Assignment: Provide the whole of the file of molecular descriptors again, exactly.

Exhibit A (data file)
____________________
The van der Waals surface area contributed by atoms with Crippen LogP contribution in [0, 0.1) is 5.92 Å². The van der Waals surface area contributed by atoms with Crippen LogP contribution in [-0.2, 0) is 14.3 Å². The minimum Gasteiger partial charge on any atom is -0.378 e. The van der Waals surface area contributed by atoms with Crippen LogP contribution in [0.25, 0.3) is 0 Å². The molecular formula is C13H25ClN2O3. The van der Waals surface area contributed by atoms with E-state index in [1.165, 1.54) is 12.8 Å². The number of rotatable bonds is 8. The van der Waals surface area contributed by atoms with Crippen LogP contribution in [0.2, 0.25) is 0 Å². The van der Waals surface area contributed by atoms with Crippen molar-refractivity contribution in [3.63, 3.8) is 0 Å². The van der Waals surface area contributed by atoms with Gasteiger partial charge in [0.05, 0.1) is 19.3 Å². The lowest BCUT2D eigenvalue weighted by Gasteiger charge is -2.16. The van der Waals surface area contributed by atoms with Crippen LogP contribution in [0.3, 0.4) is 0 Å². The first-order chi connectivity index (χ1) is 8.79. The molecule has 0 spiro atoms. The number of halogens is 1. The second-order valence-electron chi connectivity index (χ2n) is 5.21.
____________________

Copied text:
The van der Waals surface area contributed by atoms with Crippen LogP contribution in [0, 0.1) is 5.92 Å². The van der Waals surface area contributed by atoms with Crippen LogP contribution in [-0.2, 0) is 14.3 Å². The minimum Gasteiger partial charge on any atom is -0.378 e. The van der Waals surface area contributed by atoms with Crippen LogP contribution in [0.25, 0.3) is 0 Å². The molecular formula is C13H25ClN2O3. The van der Waals surface area contributed by atoms with E-state index in [1.165, 1.54) is 12.8 Å². The number of rotatable bonds is 8. The van der Waals surface area contributed by atoms with Crippen LogP contribution in [0.2, 0.25) is 0 Å². The van der Waals surface area contributed by atoms with Crippen molar-refractivity contribution in [3.63, 3.8) is 0 Å². The van der Waals surface area contributed by atoms with Gasteiger partial charge in [0.05, 0.1) is 19.3 Å². The lowest BCUT2D eigenvalue weighted by Gasteiger charge is -2.16. The van der Waals surface area contributed by atoms with Crippen LogP contribution in [0.3, 0.4) is 0 Å². The first-order chi connectivity index (χ1) is 8.79. The molecule has 0 spiro atoms. The number of halogens is 1. The second-order valence-electron chi connectivity index (χ2n) is 5.21.